1968 seems light years ago: a year of massive social and political upheavals all over the world, political assassinations, jungle print kaftans and the Beatles’ White album. But some things never change, and the official visit of Queen Elizabeth II and Prince Philip to Chile, as reported in a commentary rich in deferential clichés on Pathé News, seems in some ways timeless.

This visit, which took place exactly fifty years ago in November 1968, had an extraordinary impact on the Chilean people.  Chile has long been a friend of the UK, which is fondly remembered for the participation of renegade former admiral Lord Cochrane in the country’s war of independence.  (Subsequent to the Queen’s visit, Chile was accommodating to British troops during the Falklands/Malvinas war and Britain also offered asylum to a significant number of dissidents during the Pinochet era). The royal visit took place during a relatively stable period under the stewardship of Christian Democrat President Eduardo Frei, a couple of years before Salvador Allende was swept to power in a democratic election, subsequently to be toppled in a military coup by Augusto Pinochet.


Photo: Archivo Casa Museo EFM

Hosted by President Frei, Queen Elizabeth and the Duke of Edinburgh were welcomed by huge crowds wherever they went, driving through the capital in an open-topped car. They also visited the port of Valparaiso.  Following this the royal couple travelled by air (in what really does look like a museum piece) to Pucón in the lake district. At the time, this now dynamic resort on the shores of Lake Villarrica was a small, unassuming town crouching in the shadow of the imperious snow-draped cone of the volcano also named Villarrica. Tourism was originally given a boost with the establishment of the first hotels in the 1920s and completion of regional roads, but only took off in a modest way in the 1930s. Nowadays, with a huge range of summertime adventure activities to choose from - hiking, river rafting, horse riding, bird watching, fishing and canyoning, it is a popular destination for visitors on all budgets. In winter and spring you can ski or snowboard on the slopes of the volcano or visit one of the thermal baths situated a stone throw’s away in the Valdivian temperate rain forest.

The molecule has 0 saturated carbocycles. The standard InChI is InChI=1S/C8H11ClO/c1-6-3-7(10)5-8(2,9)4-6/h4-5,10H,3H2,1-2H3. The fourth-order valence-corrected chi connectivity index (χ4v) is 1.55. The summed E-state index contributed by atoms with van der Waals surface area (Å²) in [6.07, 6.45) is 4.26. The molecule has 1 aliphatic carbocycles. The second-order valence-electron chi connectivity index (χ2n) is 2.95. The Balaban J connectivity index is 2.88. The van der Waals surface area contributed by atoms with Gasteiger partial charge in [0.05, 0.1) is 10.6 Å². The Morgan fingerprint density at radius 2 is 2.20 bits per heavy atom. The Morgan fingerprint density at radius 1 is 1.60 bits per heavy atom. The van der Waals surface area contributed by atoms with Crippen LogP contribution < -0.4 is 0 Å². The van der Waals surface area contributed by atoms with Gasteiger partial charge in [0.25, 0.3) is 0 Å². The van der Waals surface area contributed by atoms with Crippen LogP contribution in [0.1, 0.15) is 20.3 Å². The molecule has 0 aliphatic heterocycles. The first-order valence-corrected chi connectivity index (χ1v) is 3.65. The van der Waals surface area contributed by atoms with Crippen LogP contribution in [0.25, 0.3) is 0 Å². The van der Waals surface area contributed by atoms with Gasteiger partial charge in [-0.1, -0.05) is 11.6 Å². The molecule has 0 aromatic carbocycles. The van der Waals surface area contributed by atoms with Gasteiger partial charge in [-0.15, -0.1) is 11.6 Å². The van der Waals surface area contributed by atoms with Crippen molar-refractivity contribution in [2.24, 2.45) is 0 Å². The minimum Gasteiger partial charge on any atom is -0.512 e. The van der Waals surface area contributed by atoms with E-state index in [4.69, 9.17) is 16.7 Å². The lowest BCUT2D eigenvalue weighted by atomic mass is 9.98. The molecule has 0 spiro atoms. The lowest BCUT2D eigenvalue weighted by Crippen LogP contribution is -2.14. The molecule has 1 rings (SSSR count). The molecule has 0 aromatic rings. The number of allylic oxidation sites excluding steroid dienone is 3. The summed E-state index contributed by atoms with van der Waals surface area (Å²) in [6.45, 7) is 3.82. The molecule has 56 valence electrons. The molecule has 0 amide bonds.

The monarch was not tempted at the time to indulge in adrenaline-pumping activities but did stay at what is still one of Chile’s most iconic hotels, Antumalal.  It started life as a Czech-owned tea room on a rocky promontory on the lakeshore 2km from town, but eventually a visionary architect was commissioned to build a hotel on the site designed in the stark Bauhaus style of the 1940s and 50s. Its modernist construction stands in contrast to the Patagonian features of many other properties in the region, but it does have a regional focus: embracing artwork and furnishings which defer to the culture of the Mapuche Indians, indigenous to the lake district. The Queen’s impending visit caused a bit of a stir; there are main anecdotes related locally: one being that the hotel management felt that Her Majesty could not be expected to sleep on a used mattress so a new one was shipped in – unfortunately on an open-backed truck, which resulted in its being soaked in the rain and had to be dried out over an open fire. It all went well however in the end and the Queen is on record for having commented that she found the property delightful.


With the panoramic views from the luxury guest rooms, the superb natural and ornamental gardens and now a spa, this property has attracted not only Queen Elizabeth but no end of dignitaries and celebrities including  Neil Armstrong, James Stewart, Barry Goldwater and Emma Thompson. Why not add your name to the list of illustrious visitors?


Chile_Pucon_Spa Antumaco_Hotel Antumalal-2


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